Up until now the Administration's response to its multifront human-rights scandal has been characterized by the defiant evasions of Defense Secretary Donald Rumsfeld and Attorney General Alberto Gonzales. Now, the line has shifted to outright deception. Fact: If the testimony of ex-prisoners figures significantly in the story, it's because the Administration has persistently blocked human rights investigators' access to current detainees at Bagram, Guantánamo and Abu Ghraib. Fact: AI's report is primarily based not on ex-prisoner interviews but on sources like the Pentagon's own Independent Panel to Review Department of Defense Detention Operations and court-martial testimony.
For three and a half years, AI, Human Rights Watch and other monitoring groups, frustrated by official stonewalling, have maintained a cautious approach to torture allegations. It has taken repeated breaches in the Administration's wall of secrecy -- through investigative reporting, the ACLU's FOIA requests and court orders -- to document the patterns Amnesty describes. And scarcely a week goes by without further supporting evidence. Just days before Bush's remarks, the New York Times detailed cover-ups in the sadistic killings of two prisoners at Bagram. No sooner did Newsweek, under Pentagon pressure, retract its Koran-desecration story than reports of Koran desecrations emerged from the Defense Department's own records. Lieut. Gen. Ricardo Sanchez assured the Senate Armed Services Committee that he "never approved" the use of intensive sleep deprivation, guard dogs and excessive noise in interrogations at Abu Ghraib. Now the latest document cache obtained by the ACLU includes a memo over Sanchez's signature, dated September 14, 2003, explicitly approving techniques for "significantly increasing the fear level in a detainee" -- including (surprise!) sleep deprivation, noise and "presence of military working dogs."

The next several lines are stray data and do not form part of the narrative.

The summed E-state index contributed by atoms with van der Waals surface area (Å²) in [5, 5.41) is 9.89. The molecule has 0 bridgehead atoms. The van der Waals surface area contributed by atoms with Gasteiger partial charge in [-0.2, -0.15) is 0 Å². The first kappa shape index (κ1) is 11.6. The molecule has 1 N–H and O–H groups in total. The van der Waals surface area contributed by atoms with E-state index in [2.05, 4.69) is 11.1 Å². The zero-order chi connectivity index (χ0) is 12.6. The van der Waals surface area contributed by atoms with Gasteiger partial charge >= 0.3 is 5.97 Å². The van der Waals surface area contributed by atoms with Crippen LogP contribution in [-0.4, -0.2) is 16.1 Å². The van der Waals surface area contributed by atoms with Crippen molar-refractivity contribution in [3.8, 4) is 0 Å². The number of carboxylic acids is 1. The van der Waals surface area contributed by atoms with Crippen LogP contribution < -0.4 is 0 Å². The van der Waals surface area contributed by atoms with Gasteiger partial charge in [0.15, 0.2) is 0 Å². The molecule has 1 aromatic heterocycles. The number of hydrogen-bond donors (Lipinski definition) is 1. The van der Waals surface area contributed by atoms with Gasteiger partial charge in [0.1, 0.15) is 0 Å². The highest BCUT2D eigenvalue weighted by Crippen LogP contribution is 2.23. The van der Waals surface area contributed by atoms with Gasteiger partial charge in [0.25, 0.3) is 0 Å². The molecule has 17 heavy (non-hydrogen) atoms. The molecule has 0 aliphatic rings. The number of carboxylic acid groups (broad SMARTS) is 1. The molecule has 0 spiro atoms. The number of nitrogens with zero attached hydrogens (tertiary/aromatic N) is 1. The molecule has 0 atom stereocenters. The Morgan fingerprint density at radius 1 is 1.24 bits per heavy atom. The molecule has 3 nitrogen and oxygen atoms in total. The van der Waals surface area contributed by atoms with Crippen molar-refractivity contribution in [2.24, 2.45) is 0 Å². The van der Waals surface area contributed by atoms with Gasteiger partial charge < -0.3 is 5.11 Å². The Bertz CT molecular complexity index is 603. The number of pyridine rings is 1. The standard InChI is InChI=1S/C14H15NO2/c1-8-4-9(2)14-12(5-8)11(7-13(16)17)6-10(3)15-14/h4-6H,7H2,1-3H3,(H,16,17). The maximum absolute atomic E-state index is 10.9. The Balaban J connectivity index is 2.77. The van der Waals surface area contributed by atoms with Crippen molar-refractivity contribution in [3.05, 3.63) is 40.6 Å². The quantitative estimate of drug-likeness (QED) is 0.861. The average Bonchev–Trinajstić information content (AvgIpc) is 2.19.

Bush may find Amnesty's charges "absurd," but the debate has already moved from whether the United States is a purveyor of torture to what to do about it. Slowly, instruments of legality and due process, within and outside the United States, are encircling US policy. In late May the United Nations Commission Against Torture ruled that Sweden violated the Convention Against Torture when it "rendered" asylum-seeker Ahmed Agiza to Egypt on a CIA flight. It is only a matter of time before the commission -- to which the US is a signatory -- turns to the United States itself. In Britain the Law Lords are preparing to consider whether evidence coerced through torture abroad is admissible in its courts. The same question now shadows Washington: Two doctors who examined American student Abu Ali, awaiting trial for allegedly plotting to assassinate Bush, have concluded that the young man was tortured in Saudi Arabia after his arrest.
Guantánamo's hundreds do not compare with Stalin's millions, but the gulag is a fair analogy -- how else to describe an international network of cells and interrogation centers holding prisoners without charge, for indeterminate terms, beyond reach of any court? But Bush's torture system and his obsession with secret executive authority are shaped by the contradictions of democracy: courts that won't cooperate, legislators who ask questions, reporters who drag secrets into the light. Harnessing those forces -- whether through Congressional committees, new legal actions or citizen protests -- is today's great task.
Reprinted with permission from The Nation